“The initial idea was that we would play music with our close friends and give back to the community,” says Zeneba Bowers ’94E, ’96E (MM), artistic director of Nashville’s Alias Chamber Ensemble.
Eleven concert seasons later, that’s still the idea. But the ensemble’s impact has been more substantial than that modest goal might suggest.
The 12-member ensemble includes four alumni from the Eastman School—violinist Bowers, harpist Licia Jaskunas ’91E (MM), and the husband-and-wife team of percussionist Chris Norton ’83E, ’86E (MA) and horn player Leslie Boggs Norton ’84E.
Their first recording, Hilos (Naxos, 2010), was nominated for a Grammy Award, and, coinciding with the release of their second CD, Boiling Point (Delos Records), Nashville Mayor Karl Dean declared last September 25 as “Alias Chamber Ensemble Day.”
In a press release, Mayor Dean lauded the ensemble as “one of the nation’s only all-volunteer ensembles of accomplished professional musicians which donates 100 percent of its concert proceeds to community nonprofits with ‘no strings attached.’”
Indeed, “No Strings Attached” is how Alias has described its benefit concerts, in which the ensemble performs and the intermission features the nonprofit director on the stage addressing the gathering. All ensemble members play a role in selecting nonprofits to sponsor, and the group performs three concerts a season.
“It’s challenging for musicians, with our unpredictable schedules, to volunteer the way most nonprofits want,” says Bowers. “The ensemble allows us to do something we love artistically, but also to contribute to the community.”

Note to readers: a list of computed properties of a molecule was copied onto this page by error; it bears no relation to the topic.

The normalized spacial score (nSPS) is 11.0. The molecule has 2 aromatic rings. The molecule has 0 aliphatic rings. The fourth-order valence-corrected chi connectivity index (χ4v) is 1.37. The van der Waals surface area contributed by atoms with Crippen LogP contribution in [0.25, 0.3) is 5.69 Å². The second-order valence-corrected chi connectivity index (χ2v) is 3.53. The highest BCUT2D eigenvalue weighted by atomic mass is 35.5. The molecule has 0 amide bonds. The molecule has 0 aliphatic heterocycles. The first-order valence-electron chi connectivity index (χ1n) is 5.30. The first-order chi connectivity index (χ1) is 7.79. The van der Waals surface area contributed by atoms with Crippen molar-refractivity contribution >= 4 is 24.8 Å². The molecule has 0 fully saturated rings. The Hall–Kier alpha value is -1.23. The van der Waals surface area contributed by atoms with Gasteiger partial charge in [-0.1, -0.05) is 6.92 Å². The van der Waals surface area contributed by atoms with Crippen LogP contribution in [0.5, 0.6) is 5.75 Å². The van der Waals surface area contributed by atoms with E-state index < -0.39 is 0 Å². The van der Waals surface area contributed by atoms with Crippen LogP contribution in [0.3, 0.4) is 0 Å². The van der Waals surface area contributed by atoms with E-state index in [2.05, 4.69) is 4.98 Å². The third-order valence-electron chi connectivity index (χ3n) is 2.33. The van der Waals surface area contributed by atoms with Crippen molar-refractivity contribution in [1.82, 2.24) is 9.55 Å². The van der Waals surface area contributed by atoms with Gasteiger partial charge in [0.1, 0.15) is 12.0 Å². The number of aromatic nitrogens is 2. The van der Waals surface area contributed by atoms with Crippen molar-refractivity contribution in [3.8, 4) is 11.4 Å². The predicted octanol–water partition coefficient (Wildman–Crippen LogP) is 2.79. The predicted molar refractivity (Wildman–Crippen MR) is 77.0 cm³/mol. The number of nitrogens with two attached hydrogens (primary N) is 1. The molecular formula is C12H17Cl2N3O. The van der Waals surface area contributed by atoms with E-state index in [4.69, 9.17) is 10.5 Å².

Bowers, Jaskunas, and Leslie Norton all have “day jobs” in the Nashville Symphony Orchestra, Bowers says, while Chris Norton serves on the music faculty of nearby Belmont University.
She notes that the group has retained all but one member since it began in 2002. “That’s pretty awesome for a group of musicians who are performing three concerts a year for free,” says Bowers. She adds that one reason for the members’ loyalty to the group is their shared sense of ownership. The musicians not only choose the non- profits, but also the group’s repertoire—something orchestral musicians don’t ordinarily have the opportunity to do.
The process—in which all members’ preferences are taken into account—can result in some eclectic shows. But Bowers says that’s not a problem.
“I guess the general theme for our concerts is, ‘Our musicians love this music!’” she says. And that works well with American audiences. “We’re used to having Italian for lunch and, say, Peruvian for dinner. We’re used to that kind of diversity.”